Our correspondent heads across state lines in search of pairings
The Potomac River flows through American’s capital, past the iconic tidal basin, ringed by museums and monuments, and the perennially optimistic cherry trees. Close by are the gleaming edifices, the blocks of granite, cold or comforting, intimidating or inspiring depending on your business there. Radiating north, south and west from federal zone are the wealthy towns, suburbs, and farther still, the farmlands.
Nature does not suffer human contrivances, instead it plants mountains, hills, valleys and forests, brooks and streams where she will. Criss-crossing the great river are its tributaries, no respecters of surveyed boundaries. Catoctin Creek, just as many other waterways, defiantly violates the state lines of Maryland and Virginia. Beyond the beltway, journeying an hour or two away from the noise that inundates our newsfeeds, are those pursuing lives a bit more connected to the land. They cultivate modest edibles on backyard plots and grain on larger swathes of acreage, independent and unyielding to the conglomerates that industrialize crops and animals and ourselves. Here is where those in quest of regional terroir in Maryland, Virginia and D. C. can find ingredients for their distillates.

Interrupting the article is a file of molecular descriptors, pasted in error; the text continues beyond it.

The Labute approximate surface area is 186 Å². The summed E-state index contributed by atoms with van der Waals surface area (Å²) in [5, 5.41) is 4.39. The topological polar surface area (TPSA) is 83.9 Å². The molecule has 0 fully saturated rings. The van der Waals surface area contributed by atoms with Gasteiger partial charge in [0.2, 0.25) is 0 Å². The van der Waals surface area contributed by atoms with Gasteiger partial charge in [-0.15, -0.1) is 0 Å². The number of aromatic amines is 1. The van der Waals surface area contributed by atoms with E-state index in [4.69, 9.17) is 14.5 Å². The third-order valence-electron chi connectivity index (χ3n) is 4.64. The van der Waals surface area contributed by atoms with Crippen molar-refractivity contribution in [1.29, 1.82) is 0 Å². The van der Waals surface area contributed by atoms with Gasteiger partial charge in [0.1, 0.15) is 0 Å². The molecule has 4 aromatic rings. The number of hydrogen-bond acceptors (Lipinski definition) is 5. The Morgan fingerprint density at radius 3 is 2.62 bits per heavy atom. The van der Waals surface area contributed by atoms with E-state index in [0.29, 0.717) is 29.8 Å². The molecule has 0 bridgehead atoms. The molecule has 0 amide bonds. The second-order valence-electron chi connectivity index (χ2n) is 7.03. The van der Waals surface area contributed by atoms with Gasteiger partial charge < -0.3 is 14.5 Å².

Just an hour west of Washington, the Catoctin Creek Distilling Company of Purcellville, Virginia was founded in 2009 by owners Becky Harris, a chemical engineer and the chief distiller, and her husband, Scott Harris, the general manager. From the earliest days of the republic, small farms turned to distilling their unconsumed and unsold produce. Then came Prohibition – the end of all that. Catoctin Creek was the first distillery established in Loudoun County since Prohibition. The distillery sources their organic grain locally and strives to produce Virginia rye whiskey “from grain to glass”. Catoctin welcomes visitors to their distillery and tasting room.
In the last few decades, independent brewing and distilling has been clawing its way back
Alongside whiskey production, chocolate has been processed and consumed since colonial times. While cacao suffered no Prohibition, it has gone from being chiefly a drink in the 19th century to a tempered confection in the 20th. The craft chocolate movement has been paralleling the craft spirits movement since the late 1990s. At least three craft bean to bar chocolate makers are now located in the greater D. C. area, the first was Potomac Chocolate, founded by Ben Rasmussen in 2010. Chocolate is a superb companion for whiskey.
In the last few decades, nearly a hundred years after Prohibition, independent craft brewing and distilling has been clawing its way back. Recently, entrepreneurs in D. C. proper have joined this movement. Michael Lowe and John Uselton are credited with establishing the first distillery in D. C. since Prohibition in 2012, but their New Columbia Distillers then produced Green Hat Gin.
In a town plagued by political conflict and obstruction, it’s reassuring to know that one corner of Washington D. C. values community over competition.